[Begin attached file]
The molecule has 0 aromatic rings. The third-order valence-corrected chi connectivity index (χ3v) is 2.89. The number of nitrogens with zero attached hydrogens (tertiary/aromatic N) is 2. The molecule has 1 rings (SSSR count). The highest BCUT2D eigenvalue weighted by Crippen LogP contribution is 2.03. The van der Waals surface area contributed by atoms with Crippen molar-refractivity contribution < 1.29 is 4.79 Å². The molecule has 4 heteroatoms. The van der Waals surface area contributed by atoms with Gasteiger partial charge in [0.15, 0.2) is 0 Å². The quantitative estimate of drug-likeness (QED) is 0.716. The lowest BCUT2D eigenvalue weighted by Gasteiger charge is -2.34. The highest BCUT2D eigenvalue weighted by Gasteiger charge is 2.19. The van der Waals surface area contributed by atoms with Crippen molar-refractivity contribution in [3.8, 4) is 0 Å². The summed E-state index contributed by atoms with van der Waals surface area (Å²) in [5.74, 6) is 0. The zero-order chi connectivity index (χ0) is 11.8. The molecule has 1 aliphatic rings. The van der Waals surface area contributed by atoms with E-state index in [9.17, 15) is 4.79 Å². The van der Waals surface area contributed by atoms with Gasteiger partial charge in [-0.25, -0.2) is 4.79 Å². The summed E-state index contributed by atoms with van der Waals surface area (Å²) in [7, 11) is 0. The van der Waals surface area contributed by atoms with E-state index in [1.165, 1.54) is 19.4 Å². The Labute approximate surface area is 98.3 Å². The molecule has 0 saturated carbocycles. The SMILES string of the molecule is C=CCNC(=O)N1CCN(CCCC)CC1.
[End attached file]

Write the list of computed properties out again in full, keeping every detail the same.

The molecule has 0 aromatic rings. The third-order valence-corrected chi connectivity index (χ3v) is 2.89. The number of nitrogens with zero attached hydrogens (tertiary/aromatic N) is 2. The molecule has 1 rings (SSSR count). The highest BCUT2D eigenvalue weighted by Crippen LogP contribution is 2.03. The van der Waals surface area contributed by atoms with Crippen molar-refractivity contribution < 1.29 is 4.79 Å². The molecule has 4 heteroatoms. The van der Waals surface area contributed by atoms with Gasteiger partial charge in [0.15, 0.2) is 0 Å². The quantitative estimate of drug-likeness (QED) is 0.716. The lowest BCUT2D eigenvalue weighted by Gasteiger charge is -2.34. The highest BCUT2D eigenvalue weighted by Gasteiger charge is 2.19. The van der Waals surface area contributed by atoms with Crippen molar-refractivity contribution in [3.8, 4) is 0 Å². The summed E-state index contributed by atoms with van der Waals surface area (Å²) in [5.74, 6) is 0. The zero-order chi connectivity index (χ0) is 11.8. The molecule has 1 aliphatic rings. The van der Waals surface area contributed by atoms with E-state index in [9.17, 15) is 4.79 Å². The van der Waals surface area contributed by atoms with Gasteiger partial charge in [-0.25, -0.2) is 4.79 Å². The summed E-state index contributed by atoms with van der Waals surface area (Å²) in [7, 11) is 0. The van der Waals surface area contributed by atoms with E-state index in [1.165, 1.54) is 19.4 Å². The Labute approximate surface area is 98.3 Å². The molecule has 0 saturated carbocycles. The SMILES string of the molecule is C=CCNC(=O)N1CCN(CCCC)CC1.